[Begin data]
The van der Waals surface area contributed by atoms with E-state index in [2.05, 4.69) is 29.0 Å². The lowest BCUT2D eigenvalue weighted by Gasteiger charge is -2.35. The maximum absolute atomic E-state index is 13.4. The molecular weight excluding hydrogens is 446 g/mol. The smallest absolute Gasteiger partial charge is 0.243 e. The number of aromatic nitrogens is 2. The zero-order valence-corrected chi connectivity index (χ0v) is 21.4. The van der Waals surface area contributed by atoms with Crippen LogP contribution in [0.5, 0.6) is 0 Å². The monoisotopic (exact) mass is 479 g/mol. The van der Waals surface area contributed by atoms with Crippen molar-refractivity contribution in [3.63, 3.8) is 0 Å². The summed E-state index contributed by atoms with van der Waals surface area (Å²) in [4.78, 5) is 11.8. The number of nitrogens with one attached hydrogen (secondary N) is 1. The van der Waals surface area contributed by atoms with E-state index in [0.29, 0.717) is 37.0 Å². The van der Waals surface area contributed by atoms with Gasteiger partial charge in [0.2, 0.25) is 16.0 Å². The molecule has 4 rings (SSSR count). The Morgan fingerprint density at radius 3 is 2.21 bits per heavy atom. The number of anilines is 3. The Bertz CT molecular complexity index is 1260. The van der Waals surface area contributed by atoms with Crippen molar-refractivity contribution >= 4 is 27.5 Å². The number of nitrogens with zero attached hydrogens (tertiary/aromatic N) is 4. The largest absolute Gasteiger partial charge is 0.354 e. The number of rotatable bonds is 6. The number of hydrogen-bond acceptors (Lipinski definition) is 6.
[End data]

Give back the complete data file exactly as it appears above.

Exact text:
The van der Waals surface area contributed by atoms with E-state index in [2.05, 4.69) is 29.0 Å². The lowest BCUT2D eigenvalue weighted by Gasteiger charge is -2.35. The maximum absolute atomic E-state index is 13.4. The molecular weight excluding hydrogens is 446 g/mol. The smallest absolute Gasteiger partial charge is 0.243 e. The number of aromatic nitrogens is 2. The zero-order valence-corrected chi connectivity index (χ0v) is 21.4. The van der Waals surface area contributed by atoms with Crippen LogP contribution in [0.5, 0.6) is 0 Å². The monoisotopic (exact) mass is 479 g/mol. The van der Waals surface area contributed by atoms with Crippen molar-refractivity contribution in [3.63, 3.8) is 0 Å². The summed E-state index contributed by atoms with van der Waals surface area (Å²) in [4.78, 5) is 11.8. The number of nitrogens with one attached hydrogen (secondary N) is 1. The van der Waals surface area contributed by atoms with E-state index in [0.29, 0.717) is 37.0 Å². The van der Waals surface area contributed by atoms with Gasteiger partial charge in [0.2, 0.25) is 16.0 Å². The molecule has 4 rings (SSSR count). The Morgan fingerprint density at radius 3 is 2.21 bits per heavy atom. The number of anilines is 3. The Bertz CT molecular complexity index is 1260. The van der Waals surface area contributed by atoms with Crippen molar-refractivity contribution >= 4 is 27.5 Å². The number of nitrogens with zero attached hydrogens (tertiary/aromatic N) is 4. The largest absolute Gasteiger partial charge is 0.354 e. The number of rotatable bonds is 6. The number of hydrogen-bond acceptors (Lipinski definition) is 6.